Ironically, before Fannie and Freddie came along, most banks lent residential loans on much shorter terms (5 or 10 years) usually with a balloon payment. It was much less riskier loan for a bank than a 30-year fixed rate mortgage. This current 10 year loan product is closer to pre-GSE terms and rates which is why bank are probably retaining these products.
Picture this: You’re in your prime pre-retiree years — anywhere from the mid-50s to early 60s. You’ve got a good income, significant equity in your home and good credit scores, and you want to refinance to a lower rate. Your home is worth $250,000 and you need a $150,000 loan that will leave you mortgage-debt-free — or close to it — once you’re into retirement. You don’t want to risk potential interest-rate spikes along the way, so adjustable-rate loans are out of the question.
How does a 10-year loan stack up? Consider this comparative scenario using current rates and terms for 30-year, 15-year and 10-year loans provided by Jeff Lipes, vice president for mortgages at Rockville Bank:
●Interest rates: The 10-year’s 2.375 percent rate is the lowest by far. The rate on the 30-year fixed is 3.99 percent; on a 15-year, it is 3.25 percent.
●Monthly payments. Here’s where the shorter term and faster payoff of principal available through the 10-year mortgage can be a budget issue for some borrowers. The monthly total for principal and interest on the 30-year loan is just $715. On the 15-year, it’s $1,054. But on the 10-year, it’s nearly double what you’d pay on the 30-year: $1,406. Though over the term of the loan you pay substantially less in total interest charges, on a monthly basis the 10-year requires the most out of pocket of the three.
Frank Nothaft, chief economist for Freddie Mac, says that as part of a retirement planning process designed to leave you with lower debts at a predetermined point, a 10-year mortgage “could be an ideal product,” provided you’ve got the resources to handle the higher monthly payments. Ditto for a 15-year loan.
Bottom line: If you’re looking ahead, want to lock in what may be once-in-a-lifetime low rates and like the idea of getting rid of all home-loan debt for your retirement years, check out the mortgage-shortening trend. A 10-year just might be a fit.
The affect is that low mortgage rates and the horrible Certificate of Deposit returns is dividing mortgage debtors into two groups; those that want to pay off their loans and those that will never have equity (ie. the debt serfs). If mortgages conditions remain the same of over a long period of time you have an lower home ownership rate. Also, you have a larger percent people that will own multiple homes for rental income because it now has partly replaced fixed income formerly earned in a bank. Rental income is replacing the old fashion “money in the bank” mentality. And paying off your debt is the new way retain your purchasing power in era when incomes are falling. I prefer the times you could put money in the bank instead of what we have now.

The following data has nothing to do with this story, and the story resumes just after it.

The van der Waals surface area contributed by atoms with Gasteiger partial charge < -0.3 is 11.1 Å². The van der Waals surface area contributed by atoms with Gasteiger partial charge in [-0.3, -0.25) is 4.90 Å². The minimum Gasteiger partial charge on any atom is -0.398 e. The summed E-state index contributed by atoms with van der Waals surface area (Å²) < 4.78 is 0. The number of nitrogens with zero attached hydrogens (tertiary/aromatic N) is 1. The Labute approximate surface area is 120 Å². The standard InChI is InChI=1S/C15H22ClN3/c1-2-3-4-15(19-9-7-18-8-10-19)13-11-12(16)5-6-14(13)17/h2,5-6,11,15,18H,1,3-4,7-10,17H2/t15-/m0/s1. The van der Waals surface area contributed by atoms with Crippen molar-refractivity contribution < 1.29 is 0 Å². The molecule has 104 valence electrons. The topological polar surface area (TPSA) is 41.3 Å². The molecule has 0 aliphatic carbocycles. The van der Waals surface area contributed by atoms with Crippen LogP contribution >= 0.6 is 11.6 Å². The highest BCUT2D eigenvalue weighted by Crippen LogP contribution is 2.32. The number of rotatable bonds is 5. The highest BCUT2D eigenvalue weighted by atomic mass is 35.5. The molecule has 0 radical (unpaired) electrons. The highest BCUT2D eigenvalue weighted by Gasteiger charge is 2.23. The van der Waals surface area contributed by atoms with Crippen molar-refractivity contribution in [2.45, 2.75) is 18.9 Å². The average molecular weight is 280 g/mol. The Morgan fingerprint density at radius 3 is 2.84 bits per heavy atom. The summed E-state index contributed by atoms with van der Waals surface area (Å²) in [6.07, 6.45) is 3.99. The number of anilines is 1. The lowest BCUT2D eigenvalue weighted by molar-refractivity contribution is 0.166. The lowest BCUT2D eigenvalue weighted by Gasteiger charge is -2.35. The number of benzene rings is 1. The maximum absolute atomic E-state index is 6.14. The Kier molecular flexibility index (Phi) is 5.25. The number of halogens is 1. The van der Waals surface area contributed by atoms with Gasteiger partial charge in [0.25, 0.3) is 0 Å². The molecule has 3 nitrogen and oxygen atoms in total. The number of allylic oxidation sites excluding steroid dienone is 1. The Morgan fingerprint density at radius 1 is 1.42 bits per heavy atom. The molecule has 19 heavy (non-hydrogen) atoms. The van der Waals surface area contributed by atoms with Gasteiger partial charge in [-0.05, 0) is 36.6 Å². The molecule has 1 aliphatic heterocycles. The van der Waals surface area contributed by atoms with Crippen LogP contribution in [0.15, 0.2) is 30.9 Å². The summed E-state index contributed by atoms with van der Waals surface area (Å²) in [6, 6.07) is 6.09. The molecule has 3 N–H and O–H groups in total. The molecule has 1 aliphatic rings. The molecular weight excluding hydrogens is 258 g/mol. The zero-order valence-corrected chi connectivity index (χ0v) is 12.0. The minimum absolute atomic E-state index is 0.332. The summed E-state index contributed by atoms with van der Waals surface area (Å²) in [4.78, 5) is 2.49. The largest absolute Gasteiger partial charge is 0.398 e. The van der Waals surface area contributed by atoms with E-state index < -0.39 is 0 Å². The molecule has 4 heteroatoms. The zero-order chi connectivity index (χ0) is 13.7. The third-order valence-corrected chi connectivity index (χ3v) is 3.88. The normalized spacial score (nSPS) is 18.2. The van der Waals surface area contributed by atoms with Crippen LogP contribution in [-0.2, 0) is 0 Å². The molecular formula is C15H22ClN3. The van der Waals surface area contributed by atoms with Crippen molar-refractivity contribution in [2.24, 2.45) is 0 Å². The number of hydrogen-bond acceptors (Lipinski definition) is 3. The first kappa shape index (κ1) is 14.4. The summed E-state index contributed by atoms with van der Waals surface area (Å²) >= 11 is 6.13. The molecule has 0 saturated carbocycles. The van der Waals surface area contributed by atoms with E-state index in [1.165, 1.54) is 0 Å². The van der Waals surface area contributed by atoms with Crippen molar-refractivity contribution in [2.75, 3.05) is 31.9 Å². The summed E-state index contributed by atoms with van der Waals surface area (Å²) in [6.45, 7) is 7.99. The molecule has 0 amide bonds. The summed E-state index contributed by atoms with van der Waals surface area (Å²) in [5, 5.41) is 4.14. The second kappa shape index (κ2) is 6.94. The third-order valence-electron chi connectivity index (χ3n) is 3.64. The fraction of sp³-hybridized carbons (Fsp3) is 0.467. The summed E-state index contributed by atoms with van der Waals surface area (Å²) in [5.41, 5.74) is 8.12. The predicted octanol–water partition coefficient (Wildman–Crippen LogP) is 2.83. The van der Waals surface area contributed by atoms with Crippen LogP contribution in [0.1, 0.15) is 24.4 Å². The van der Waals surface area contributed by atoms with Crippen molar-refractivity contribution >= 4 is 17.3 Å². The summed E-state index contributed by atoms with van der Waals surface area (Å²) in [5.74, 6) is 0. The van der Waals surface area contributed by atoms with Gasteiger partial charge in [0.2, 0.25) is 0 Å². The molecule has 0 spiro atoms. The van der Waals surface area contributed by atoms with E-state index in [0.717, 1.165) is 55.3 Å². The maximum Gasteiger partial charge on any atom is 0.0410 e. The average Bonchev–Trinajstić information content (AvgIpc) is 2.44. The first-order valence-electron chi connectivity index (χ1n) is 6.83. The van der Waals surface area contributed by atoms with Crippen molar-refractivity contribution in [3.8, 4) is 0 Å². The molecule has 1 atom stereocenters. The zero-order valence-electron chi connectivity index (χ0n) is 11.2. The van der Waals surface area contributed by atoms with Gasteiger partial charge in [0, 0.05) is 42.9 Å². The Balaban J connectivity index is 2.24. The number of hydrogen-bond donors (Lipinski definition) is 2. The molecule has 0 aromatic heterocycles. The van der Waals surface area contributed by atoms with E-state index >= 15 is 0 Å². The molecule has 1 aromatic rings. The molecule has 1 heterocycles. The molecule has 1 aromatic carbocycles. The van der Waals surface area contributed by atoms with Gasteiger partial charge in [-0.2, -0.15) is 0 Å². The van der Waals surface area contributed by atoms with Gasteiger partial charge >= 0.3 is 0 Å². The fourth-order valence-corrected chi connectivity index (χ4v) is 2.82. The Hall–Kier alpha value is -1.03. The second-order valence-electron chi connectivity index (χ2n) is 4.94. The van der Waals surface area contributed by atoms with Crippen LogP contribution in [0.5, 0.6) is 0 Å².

Now, will these trends continue for a long time? You have the federal government that is deeply in debt and must keep interest rates low, so the interest payment doesn’t cause a sovereign debt crisis. You also have a banking sector that’s has potentially over $1 trillion in bad, which has interest keeping mortgage rates down. Maybe in 10 plus years we might have the pre-2007 system where banks use to pay you a decent rates of return. However, I think for the remainder of the decade you will have ZIRP and hopefully QE will disappear next year.
Do you want to be free and clear home owner or a debt serf? It’s sort of what is happening.
PS I wrote this before I went on vacation this week and before the spike in mortgage rates. If these rates remain the same or move higher over the next few months, it might be the end of the great refinance period and the end of homeowners refinancing into this 10-year loan product. These mortgages rates will also impact the number of loanowners that underwater. These numbers have been falling only because house prices have been increasing.